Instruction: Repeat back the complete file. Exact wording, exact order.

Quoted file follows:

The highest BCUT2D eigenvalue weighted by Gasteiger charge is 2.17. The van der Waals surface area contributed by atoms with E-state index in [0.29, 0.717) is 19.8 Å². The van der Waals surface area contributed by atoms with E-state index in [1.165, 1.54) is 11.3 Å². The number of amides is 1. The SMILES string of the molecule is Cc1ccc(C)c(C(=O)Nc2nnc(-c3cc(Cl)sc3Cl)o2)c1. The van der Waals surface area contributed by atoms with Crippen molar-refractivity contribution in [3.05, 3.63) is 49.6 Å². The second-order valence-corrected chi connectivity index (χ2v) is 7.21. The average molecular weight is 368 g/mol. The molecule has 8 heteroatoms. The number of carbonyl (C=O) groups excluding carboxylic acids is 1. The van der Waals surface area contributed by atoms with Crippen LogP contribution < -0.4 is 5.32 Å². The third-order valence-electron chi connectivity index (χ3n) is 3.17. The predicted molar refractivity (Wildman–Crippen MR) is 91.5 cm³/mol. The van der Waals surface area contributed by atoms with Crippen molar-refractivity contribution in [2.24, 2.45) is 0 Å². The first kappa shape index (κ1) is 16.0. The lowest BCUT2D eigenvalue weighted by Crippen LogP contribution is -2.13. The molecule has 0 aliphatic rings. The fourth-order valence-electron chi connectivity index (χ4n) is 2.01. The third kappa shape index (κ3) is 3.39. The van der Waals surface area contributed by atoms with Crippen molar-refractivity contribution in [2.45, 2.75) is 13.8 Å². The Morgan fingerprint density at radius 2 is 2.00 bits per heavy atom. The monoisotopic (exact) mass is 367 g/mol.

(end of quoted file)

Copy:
The highest BCUT2D eigenvalue weighted by Gasteiger charge is 2.17. The van der Waals surface area contributed by atoms with E-state index in [0.29, 0.717) is 19.8 Å². The van der Waals surface area contributed by atoms with E-state index in [1.165, 1.54) is 11.3 Å². The number of amides is 1. The SMILES string of the molecule is Cc1ccc(C)c(C(=O)Nc2nnc(-c3cc(Cl)sc3Cl)o2)c1. The van der Waals surface area contributed by atoms with Crippen molar-refractivity contribution in [3.05, 3.63) is 49.6 Å². The second-order valence-corrected chi connectivity index (χ2v) is 7.21. The average molecular weight is 368 g/mol. The molecule has 8 heteroatoms. The number of carbonyl (C=O) groups excluding carboxylic acids is 1. The van der Waals surface area contributed by atoms with Crippen LogP contribution < -0.4 is 5.32 Å². The third-order valence-electron chi connectivity index (χ3n) is 3.17. The predicted molar refractivity (Wildman–Crippen MR) is 91.5 cm³/mol. The van der Waals surface area contributed by atoms with Crippen molar-refractivity contribution in [2.24, 2.45) is 0 Å². The first kappa shape index (κ1) is 16.0. The lowest BCUT2D eigenvalue weighted by Crippen LogP contribution is -2.13. The molecule has 0 aliphatic rings. The fourth-order valence-electron chi connectivity index (χ4n) is 2.01. The third kappa shape index (κ3) is 3.39. The van der Waals surface area contributed by atoms with Crippen molar-refractivity contribution in [2.45, 2.75) is 13.8 Å². The Morgan fingerprint density at radius 2 is 2.00 bits per heavy atom. The monoisotopic (exact) mass is 367 g/mol.